Have a healthy start to student life

Have a healthy start to student life

Have a healthy start to student life

First published in AdXtra

No doubt there'll be a few tears when teens fly the nest and head off to university for the first time. This health guide for new students will help keep them well.

By Abi Jackson


In a few weeks, teenagers all over the country will be heading off to university for the first time.

As well as being exciting, fleeing the nest and embarking on this new phase can be an anxiety-ridden time too - for both teens and the parents they're leaving behind!

Having to deal with their own finances, manage busy timetables, and get to grips with living in a whole new town with new people can be overwhelming; health and wellbeing might be the last thing on a new student's mind.

But looking after your body and mind is just as important as getting those grades.

Dr Usha Sharma, a GP at BMI The Princess Margaret Hospital, Windsor, has seen first-hand the health complaints that most commonly crop up among this age group.

"Going off to university is an exciting time and everybody should enjoy it," she says.

"But it's also a good idea to take a step back and consider how you're looking after yourself, too."

Here are five key categories all students should be aware of, and Dr Sharma's top tips for each.


:: Alcohol

Socialising is a big part of uni life, and for many students this means drinking.

While it's normal for young people to enjoy a drink, as Dr Sharma points out, too much alcohol can impact on your health in a number of ways.

"My blanket advice is that anything in moderation is OK. But drinking to excess is going to have a harmful effect on your body and mind."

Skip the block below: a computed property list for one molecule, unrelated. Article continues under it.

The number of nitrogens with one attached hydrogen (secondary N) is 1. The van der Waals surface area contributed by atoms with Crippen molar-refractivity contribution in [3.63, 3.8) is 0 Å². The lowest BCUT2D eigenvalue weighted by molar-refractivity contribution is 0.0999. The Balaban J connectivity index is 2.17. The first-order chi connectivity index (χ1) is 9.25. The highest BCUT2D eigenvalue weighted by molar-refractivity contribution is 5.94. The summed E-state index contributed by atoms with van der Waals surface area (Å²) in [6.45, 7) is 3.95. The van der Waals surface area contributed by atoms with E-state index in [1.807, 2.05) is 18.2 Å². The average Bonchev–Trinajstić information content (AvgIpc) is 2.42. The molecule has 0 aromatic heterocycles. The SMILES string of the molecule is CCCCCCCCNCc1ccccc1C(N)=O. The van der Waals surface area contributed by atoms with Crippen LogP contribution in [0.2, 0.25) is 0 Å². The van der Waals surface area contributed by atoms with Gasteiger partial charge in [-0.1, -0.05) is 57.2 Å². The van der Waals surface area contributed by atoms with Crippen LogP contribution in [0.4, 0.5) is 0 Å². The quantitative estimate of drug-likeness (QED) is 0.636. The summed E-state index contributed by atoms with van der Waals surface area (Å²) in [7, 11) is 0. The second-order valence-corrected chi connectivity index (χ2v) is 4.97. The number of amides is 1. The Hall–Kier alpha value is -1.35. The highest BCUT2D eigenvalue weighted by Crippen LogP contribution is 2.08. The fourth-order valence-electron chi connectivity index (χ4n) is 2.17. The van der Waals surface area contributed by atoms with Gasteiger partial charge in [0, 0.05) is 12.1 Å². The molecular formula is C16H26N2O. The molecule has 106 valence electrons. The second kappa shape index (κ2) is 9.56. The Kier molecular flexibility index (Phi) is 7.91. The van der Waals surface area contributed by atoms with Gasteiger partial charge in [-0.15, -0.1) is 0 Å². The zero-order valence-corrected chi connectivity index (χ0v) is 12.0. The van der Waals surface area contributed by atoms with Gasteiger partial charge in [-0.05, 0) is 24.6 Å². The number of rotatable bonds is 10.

First and foremost, drinking costs money. If too many nights out leave finances very tight, as Dr Sharma warns, this could lead to additional worry and stress - especially if you run out of funds before you're half-way through term.

"Alcohol is a depressive. It gives you a high, which means afterwards you'll experience a drop in your moods," says Dr Sharma.

"Then there are hangovers - you might struggle to get up and attend lectures and do your work the next day."

Drinking extremely heavily carries serious long-term health risks, including liver damage. Also, mixing drinks and binge drinking puts you at risk of alcohol poisoning, which can be fatal.

"Being very intoxicated also puts you at greater risk of doing yourself physical harm," adds Dr Sharma, referring to the hundreds of students who end up in casualty after a heavy night out.

Make sure you stay with friends so you can keep an eye on each other and make your way home together. Avoid mixing your drinks and pace yourself - it's a good idea to alternate with a soft drink or water.


:: Diet and exercise

There's so much going on when you first start uni; diet and exercise might be the last thing on many new students' minds. But the importance of these things to your overall health and wellbeing should not be underestimated.

"I've seen lots of undergraduates whose worried parents have brought them into the surgery to see me," says Dr Sharma.

"The main complaint is usually tiredness. Often when I investigate a little, I'll discover they're not getting much sleep, are undernourished and not exercising regularly."

Such tiredness can affect your ability to concentrate and focus on work and will lower moods. You could also be more prone to feeling run down and picking up ailments, as your immune system won't be at its best.

Ensuring you have some regular exercise is crucial. "See if your campus has free or subsidised gym facilities," Dr Sharma says.

"Or join a university sports team, like netball or hockey, then you can socialise at the same time.

"Exercising with a friend will help you stay motivated.

"And of course, the easiest and least costly way to exercise is by going for brisk walks or jogs."

As for diet, Dr Sharma acknowledges that most students are unlikely to have super healthy meal plans - due to lifestyle, time and finance.

However, she advises students to try and eat well for at least four days out of each week - packing in fruit and veg, complex carbs like pasta or a jacket potato, and protein.

"Pizza and cola all the time isn't advisable," she says, "but in balance, it won't be too bad.

"If students are on a tight budget, I'd advise them to make sure their first meal of the day is the most nutritious.